Dom Casmurro Chapter 54


In the seminary … Oh no, I am not going to tell the story of my life at the seminary. A single chapter would not suffice. No, my dear friend, one day perhaps I shall compose a brief account of what I saw and did there, the people I knew, the routines and all the rest. This itch to write, when you get it at fifty, never leaves you. In youth it is possible for a man to cure himself of it. I will say this. In the seminary I had a friend who composed verses in the manner of Junqueira Freire, the poet and monk, whose book had just come out. He took orders, and some years later I ran across him in the choir of São Pedro and asked him to show me his recent poetry.

‘What poetry?’ he asked, somewhat startled.

‘Yours. Don’t you remember, at the seminary …’

‘Ah!’ he smiled. He continued smiling and continued looking in a book open in front of him for the hour at which he had to say mass the following day. He confessed he had not written any verse since he had been ordained. It had been an itch of youth; he scratched it, the itch disappeared, and he was fine. He spoke of an infinite number of events of the day: the high cost of living, a sermon of Father X’s … a vicarship in Minas …

The opposite of this was a seminarist who had not entered the Church. His name was … But it is not necessary to give his name. He had composed a Panegyric of St Monica, which was praised in some quarters and read among the seminarists. He obtained permission to print it and dedicated it to St Augustine. All this is ancient history. But more recently, in 1882, while attending a matter at the Navy Department I bumped into this classmate of mine . . He had left the seminary, abandoned is letters, married and forgotten everything except the Panegyric of St Monica, some twenty-nine pages, which he had carried on distributing over the years. I needed some information, so I went up to him and asked him for it. It would be impossible to find greater courtesy and efficiency: he gave me everything I required clearly, precisely and copiously. Naturally we talked of the past, personal recollections, tales of the classroom, trivial incidents, books, sayings, odd words – it all came out, and we laughed and sighed congenially. We spent a while reliving some of our memories of the old seminary. And the recollections, either because they were of the seminary or because we were young at the time, were all happy ones; if there had been any darkening shadow it did not manifest itself now. My old friend confessed that he had lost contact with all our classmates.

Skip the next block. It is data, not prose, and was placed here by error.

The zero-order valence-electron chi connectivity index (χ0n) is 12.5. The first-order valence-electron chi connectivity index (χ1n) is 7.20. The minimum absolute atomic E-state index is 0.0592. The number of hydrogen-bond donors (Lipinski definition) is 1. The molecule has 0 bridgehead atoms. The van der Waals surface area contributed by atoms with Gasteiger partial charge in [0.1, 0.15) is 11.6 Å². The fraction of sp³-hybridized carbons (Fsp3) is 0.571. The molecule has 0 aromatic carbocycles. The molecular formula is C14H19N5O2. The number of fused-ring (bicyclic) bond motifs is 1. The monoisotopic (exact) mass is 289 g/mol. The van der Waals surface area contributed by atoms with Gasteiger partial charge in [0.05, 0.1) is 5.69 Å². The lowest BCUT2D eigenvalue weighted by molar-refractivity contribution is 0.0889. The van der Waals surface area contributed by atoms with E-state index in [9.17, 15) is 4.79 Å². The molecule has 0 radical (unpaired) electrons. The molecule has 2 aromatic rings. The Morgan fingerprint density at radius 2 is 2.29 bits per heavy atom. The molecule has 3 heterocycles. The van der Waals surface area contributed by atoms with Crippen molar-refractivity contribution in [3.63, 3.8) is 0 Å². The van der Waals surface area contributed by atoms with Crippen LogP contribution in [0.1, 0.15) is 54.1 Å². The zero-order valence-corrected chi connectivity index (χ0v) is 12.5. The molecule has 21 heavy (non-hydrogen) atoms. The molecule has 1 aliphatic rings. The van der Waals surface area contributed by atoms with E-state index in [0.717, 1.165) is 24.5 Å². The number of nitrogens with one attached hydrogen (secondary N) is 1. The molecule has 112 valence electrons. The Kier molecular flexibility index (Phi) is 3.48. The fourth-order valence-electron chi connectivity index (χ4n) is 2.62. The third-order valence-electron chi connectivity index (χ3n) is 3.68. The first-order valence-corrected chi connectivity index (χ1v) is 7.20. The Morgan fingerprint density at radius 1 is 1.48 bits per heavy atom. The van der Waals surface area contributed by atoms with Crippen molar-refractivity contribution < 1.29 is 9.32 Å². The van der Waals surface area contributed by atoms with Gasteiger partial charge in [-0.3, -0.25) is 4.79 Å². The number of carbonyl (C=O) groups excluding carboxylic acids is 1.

‘I, too, almost all. Once they were ordained, no doubt they returned to the provinces and of those from around here I imagine most went to parishes elsewhere.’

‘Happy days!’ he sighed. After some reflection he peered into my face with faded insistent eyes and asked, ‘Did you keep my Panegyric?’

I could not think of what to say. I tried to move my lips, but no words came. Finally I asked, ‘Panegyric? What panegyric?’

‘My Panegyric of St Monica.’

I did not remember, but the clarification had to suffice. After a few moments of mental trawling I answered that I had kept it for a long time but what with moving home, travelling …

‘I’ll bring you a copy.’

Before twenty-four hours had passed he was at my house with the little book, an old book, twenty-six years old, soiled, mottled with age but with nothing missing and a respectful handwritten dedication.

‘It is the second to last copy,’ he told me. ‘Now I have just one left, and that I cannot give to anyone.’ And, as he watched me leaf through the opusculum, he added, ‘See if you recall any passages.’

An interval of twenty-six years can put an end to closer and more constant friendships, but it was a matter of courtesy, charity even, to recall some page or other. I read one of them aloud, stressing certain phrases to give the impression that they had found an echo in my memory.

He agreed they were beautiful but preferred others and pointed these out to me. ‘Don’t you remember these?’

‘Yes of course. Panegyric of St Monica! How it takes me back to my youth! I have never forgotten my days at the seminary. The years pass, one thing happens after another, you experience new things, and of course new friendships develop that go the way of all flesh: such is life … Well, dear classmate, nothing has dimmed the memory of those days we spent together, the priests, the lessons, our games … do you remember our games? Father Lopes. Oh! Father Lopes …’

With his eyes staring into space, he seemed to be listening – and probably he was – though he made only one remark after a considerable silence; he refocused and sighed, ‘It was a success, this Panegyric of mine.’